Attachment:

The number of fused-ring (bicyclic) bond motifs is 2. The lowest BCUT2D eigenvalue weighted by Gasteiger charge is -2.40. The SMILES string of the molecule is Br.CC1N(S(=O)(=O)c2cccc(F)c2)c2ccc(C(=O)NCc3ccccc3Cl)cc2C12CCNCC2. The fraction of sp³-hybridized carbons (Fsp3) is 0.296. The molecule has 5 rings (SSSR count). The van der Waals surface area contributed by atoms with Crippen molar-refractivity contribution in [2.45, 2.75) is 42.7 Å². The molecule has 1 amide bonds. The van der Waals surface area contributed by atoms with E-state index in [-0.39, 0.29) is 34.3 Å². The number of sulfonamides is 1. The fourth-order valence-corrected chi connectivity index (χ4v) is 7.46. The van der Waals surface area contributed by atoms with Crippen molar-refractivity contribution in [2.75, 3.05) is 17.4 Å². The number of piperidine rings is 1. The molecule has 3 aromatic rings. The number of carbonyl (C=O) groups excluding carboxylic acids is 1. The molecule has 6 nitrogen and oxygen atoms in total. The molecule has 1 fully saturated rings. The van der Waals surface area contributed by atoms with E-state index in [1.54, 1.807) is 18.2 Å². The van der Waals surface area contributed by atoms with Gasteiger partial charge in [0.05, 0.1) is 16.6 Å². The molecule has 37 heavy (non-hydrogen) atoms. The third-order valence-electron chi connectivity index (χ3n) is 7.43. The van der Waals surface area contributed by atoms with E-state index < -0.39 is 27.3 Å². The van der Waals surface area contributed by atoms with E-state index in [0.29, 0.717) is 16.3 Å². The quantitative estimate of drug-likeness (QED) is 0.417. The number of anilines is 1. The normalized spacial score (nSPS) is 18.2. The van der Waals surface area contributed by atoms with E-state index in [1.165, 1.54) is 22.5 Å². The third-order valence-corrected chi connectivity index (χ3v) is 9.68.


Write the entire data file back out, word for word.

The number of fused-ring (bicyclic) bond motifs is 2. The lowest BCUT2D eigenvalue weighted by Gasteiger charge is -2.40. The SMILES string of the molecule is Br.CC1N(S(=O)(=O)c2cccc(F)c2)c2ccc(C(=O)NCc3ccccc3Cl)cc2C12CCNCC2. The fraction of sp³-hybridized carbons (Fsp3) is 0.296. The molecule has 5 rings (SSSR count). The van der Waals surface area contributed by atoms with Crippen molar-refractivity contribution in [2.45, 2.75) is 42.7 Å². The molecule has 1 amide bonds. The van der Waals surface area contributed by atoms with E-state index in [-0.39, 0.29) is 34.3 Å². The number of sulfonamides is 1. The fourth-order valence-corrected chi connectivity index (χ4v) is 7.46. The van der Waals surface area contributed by atoms with Crippen molar-refractivity contribution in [2.75, 3.05) is 17.4 Å². The number of piperidine rings is 1. The molecule has 3 aromatic rings. The number of carbonyl (C=O) groups excluding carboxylic acids is 1. The molecule has 6 nitrogen and oxygen atoms in total. The molecule has 1 fully saturated rings. The van der Waals surface area contributed by atoms with E-state index in [1.54, 1.807) is 18.2 Å². The van der Waals surface area contributed by atoms with Gasteiger partial charge in [0.05, 0.1) is 16.6 Å². The molecule has 37 heavy (non-hydrogen) atoms. The third-order valence-electron chi connectivity index (χ3n) is 7.43. The van der Waals surface area contributed by atoms with E-state index < -0.39 is 27.3 Å². The van der Waals surface area contributed by atoms with E-state index in [0.29, 0.717) is 16.3 Å². The quantitative estimate of drug-likeness (QED) is 0.417. The number of anilines is 1. The normalized spacial score (nSPS) is 18.2. The van der Waals surface area contributed by atoms with E-state index in [1.165, 1.54) is 22.5 Å². The third-order valence-corrected chi connectivity index (χ3v) is 9.68.